Networking is the king of effectiveness in job searching as it has always had over a 50% effectiveness rate. Especially in this market, networking should be the heart of your search plan as employers are much more inclined to hire someone who is referred to them as compared to a stranger. Networking is not as much fun as applying through job boards and requires a good deal more discipline, but the difference is not only in its effectiveness rate, but also in the quality of the job you obtain.
Most people think networking is sharing your resume with friends and neighbors but this is the worst thing you can do as you just lost control of the process as you wait for the phone to ring. Networking as a subject is a long article unto itself, but here are the key techniques.
Develop an “elevator pitch”, the 3 to 5 sentences that describe who you are and why an employer should want to speak to you. Develop support materials that include a networking business card too. Also make sure you are posted into LinkedIn.com which is becoming the top networking site for professionals.
Now identify the 5-10 companies you are most interested in joining. You can use LinkedIn which sports a fairly robust company search tool to do this. Then research the company online using a variety of excellent tools like Zoominfo, Spoke, Highbeam and many others you can easily find. Try to learn as much about the company as possible so you can impress an insider.
The next step is to identify people inside the company which you can also do through LinkedIn. Now your job is to network yourself into a meeting where you can impress them with your knowledge of their challenges, and how you can help them. Start by thinking about people you know who knows someone who is inside the firm. It’s great if you can get to the decision maker and it’s equally good if you can get an insider to walk your resume into their office. This is your Step 1 in networking.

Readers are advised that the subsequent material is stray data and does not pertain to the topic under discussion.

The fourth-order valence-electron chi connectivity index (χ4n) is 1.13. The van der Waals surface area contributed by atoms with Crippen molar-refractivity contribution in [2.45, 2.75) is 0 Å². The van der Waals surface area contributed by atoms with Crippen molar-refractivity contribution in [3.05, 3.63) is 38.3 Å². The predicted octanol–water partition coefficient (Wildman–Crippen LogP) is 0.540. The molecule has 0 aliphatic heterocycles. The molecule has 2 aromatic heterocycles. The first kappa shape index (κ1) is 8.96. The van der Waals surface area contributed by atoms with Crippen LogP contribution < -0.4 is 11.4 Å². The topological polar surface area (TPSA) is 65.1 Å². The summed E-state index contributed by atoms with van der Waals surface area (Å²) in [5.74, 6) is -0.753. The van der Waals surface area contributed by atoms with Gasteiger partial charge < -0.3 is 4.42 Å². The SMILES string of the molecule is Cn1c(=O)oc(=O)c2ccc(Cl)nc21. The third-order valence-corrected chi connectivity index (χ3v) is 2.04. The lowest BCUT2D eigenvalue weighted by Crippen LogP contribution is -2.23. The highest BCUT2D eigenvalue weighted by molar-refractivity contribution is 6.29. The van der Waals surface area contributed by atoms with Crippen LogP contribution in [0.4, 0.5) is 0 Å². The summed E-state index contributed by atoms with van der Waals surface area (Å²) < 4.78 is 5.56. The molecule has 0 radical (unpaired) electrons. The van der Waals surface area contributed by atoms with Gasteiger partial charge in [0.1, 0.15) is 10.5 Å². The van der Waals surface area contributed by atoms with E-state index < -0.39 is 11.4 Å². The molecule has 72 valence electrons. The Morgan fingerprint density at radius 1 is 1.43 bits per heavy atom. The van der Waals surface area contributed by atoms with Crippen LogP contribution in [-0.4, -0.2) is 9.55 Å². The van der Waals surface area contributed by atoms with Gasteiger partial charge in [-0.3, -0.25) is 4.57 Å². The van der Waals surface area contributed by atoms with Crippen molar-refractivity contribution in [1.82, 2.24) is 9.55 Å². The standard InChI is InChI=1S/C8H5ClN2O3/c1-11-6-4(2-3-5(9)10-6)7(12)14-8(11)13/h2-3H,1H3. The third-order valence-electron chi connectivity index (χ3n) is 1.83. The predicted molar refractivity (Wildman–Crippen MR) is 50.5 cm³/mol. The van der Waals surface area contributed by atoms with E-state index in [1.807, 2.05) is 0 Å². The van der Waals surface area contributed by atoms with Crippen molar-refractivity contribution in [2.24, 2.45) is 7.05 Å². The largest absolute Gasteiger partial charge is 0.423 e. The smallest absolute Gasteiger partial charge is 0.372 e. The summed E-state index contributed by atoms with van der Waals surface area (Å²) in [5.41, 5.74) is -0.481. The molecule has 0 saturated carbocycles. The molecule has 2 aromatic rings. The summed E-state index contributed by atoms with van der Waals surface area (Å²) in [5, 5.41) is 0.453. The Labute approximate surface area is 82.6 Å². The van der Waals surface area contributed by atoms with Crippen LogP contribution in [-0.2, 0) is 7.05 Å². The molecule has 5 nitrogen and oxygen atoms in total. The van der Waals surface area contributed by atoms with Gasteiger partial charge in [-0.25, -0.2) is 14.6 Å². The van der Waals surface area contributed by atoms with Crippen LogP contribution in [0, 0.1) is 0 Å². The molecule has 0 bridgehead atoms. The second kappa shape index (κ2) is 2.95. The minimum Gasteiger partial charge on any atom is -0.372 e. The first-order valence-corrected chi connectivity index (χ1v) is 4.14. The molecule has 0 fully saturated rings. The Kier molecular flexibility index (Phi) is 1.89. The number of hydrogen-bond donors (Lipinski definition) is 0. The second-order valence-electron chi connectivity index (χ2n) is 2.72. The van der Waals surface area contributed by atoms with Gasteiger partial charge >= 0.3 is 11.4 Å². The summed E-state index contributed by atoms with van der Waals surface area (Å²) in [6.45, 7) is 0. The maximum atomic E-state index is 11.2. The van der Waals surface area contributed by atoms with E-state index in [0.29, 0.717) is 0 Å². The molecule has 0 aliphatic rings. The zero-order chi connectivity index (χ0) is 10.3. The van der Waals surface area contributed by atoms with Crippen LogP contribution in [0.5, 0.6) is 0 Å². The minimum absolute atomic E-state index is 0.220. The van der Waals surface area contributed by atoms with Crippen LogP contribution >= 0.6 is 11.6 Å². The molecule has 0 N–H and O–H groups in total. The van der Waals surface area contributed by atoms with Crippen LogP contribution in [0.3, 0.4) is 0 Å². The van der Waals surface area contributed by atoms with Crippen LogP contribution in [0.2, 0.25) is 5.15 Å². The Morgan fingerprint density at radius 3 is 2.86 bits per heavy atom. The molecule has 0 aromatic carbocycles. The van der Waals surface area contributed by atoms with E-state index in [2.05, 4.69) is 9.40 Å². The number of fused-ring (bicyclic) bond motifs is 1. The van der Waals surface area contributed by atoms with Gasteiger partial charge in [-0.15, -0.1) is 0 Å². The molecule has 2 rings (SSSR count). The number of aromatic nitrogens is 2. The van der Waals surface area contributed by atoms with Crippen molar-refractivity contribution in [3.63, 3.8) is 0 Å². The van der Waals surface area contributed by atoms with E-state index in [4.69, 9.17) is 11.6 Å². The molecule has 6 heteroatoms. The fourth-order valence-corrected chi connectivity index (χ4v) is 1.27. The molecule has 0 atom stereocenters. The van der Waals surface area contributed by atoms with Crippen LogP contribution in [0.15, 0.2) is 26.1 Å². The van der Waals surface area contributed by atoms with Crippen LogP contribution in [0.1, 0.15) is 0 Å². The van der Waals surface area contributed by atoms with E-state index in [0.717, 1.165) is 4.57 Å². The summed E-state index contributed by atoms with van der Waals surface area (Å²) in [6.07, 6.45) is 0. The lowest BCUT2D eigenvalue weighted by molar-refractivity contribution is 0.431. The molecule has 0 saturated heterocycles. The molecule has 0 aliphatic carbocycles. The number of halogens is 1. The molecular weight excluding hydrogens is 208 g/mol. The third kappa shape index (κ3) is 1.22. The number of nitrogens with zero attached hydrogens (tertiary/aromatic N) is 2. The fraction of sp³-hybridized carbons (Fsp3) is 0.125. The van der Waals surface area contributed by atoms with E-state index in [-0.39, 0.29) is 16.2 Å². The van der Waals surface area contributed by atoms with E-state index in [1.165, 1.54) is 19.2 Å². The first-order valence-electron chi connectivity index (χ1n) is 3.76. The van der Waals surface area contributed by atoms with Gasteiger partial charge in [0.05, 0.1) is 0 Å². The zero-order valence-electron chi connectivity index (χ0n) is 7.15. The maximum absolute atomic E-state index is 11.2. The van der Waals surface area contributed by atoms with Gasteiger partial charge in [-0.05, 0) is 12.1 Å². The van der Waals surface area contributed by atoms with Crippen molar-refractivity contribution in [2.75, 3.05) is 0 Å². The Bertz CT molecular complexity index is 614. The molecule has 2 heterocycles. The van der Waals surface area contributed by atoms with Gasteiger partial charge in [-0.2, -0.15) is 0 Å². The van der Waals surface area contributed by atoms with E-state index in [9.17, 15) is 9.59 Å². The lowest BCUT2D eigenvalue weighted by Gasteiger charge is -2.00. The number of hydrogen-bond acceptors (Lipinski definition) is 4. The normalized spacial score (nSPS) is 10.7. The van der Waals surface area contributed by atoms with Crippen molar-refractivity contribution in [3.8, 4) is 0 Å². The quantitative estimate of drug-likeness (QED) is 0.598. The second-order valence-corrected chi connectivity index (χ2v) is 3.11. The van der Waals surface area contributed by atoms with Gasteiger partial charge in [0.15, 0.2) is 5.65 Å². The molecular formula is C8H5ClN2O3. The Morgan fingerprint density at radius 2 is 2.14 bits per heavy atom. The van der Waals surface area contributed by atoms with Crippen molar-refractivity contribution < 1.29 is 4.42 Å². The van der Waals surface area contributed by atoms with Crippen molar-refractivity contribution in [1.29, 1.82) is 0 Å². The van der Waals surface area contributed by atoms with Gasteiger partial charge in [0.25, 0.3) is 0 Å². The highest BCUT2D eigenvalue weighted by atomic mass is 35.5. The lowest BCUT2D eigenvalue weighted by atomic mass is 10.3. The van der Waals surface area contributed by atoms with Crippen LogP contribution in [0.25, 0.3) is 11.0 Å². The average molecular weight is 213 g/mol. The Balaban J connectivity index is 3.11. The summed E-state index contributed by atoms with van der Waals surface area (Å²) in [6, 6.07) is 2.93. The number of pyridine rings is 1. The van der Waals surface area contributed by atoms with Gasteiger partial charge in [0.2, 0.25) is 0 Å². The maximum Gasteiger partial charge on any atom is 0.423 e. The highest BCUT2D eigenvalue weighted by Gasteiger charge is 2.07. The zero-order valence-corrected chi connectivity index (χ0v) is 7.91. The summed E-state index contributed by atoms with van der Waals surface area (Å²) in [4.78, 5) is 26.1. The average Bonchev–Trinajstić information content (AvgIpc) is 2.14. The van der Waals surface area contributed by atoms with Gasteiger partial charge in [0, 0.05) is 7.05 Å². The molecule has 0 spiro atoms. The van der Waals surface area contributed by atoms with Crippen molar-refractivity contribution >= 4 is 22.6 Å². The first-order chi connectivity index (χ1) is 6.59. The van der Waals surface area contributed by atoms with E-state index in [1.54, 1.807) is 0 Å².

Step 2 is to expand your search to other firms. Remember that good networking is asking people for advice as people are much more likely to give you advice than help you get a job. Here you want to know about industries, companies or people you should talk to who can help you focus your efforts. An easy, painless way to get going with this is to go to the regularly held networking meetings that are advertised in your local paper.
Now, if you are unemployed, plan on calling 25 people and having 3-5 face-to-face meetings per week. This is where discipline comes in, but after you have done this a couple of times, it becomes easier. Ask each person who else you should talk to and add them to your database.
In short, your job search plan should include the 3 major ways to contact an employer: job boards, recruiters and networking. Recognizing the different effectiveness rates of each in securing a new position, make sure you put a heavy emphasis on your networking efforts. Remember that although there are far fewer jobs open then last ye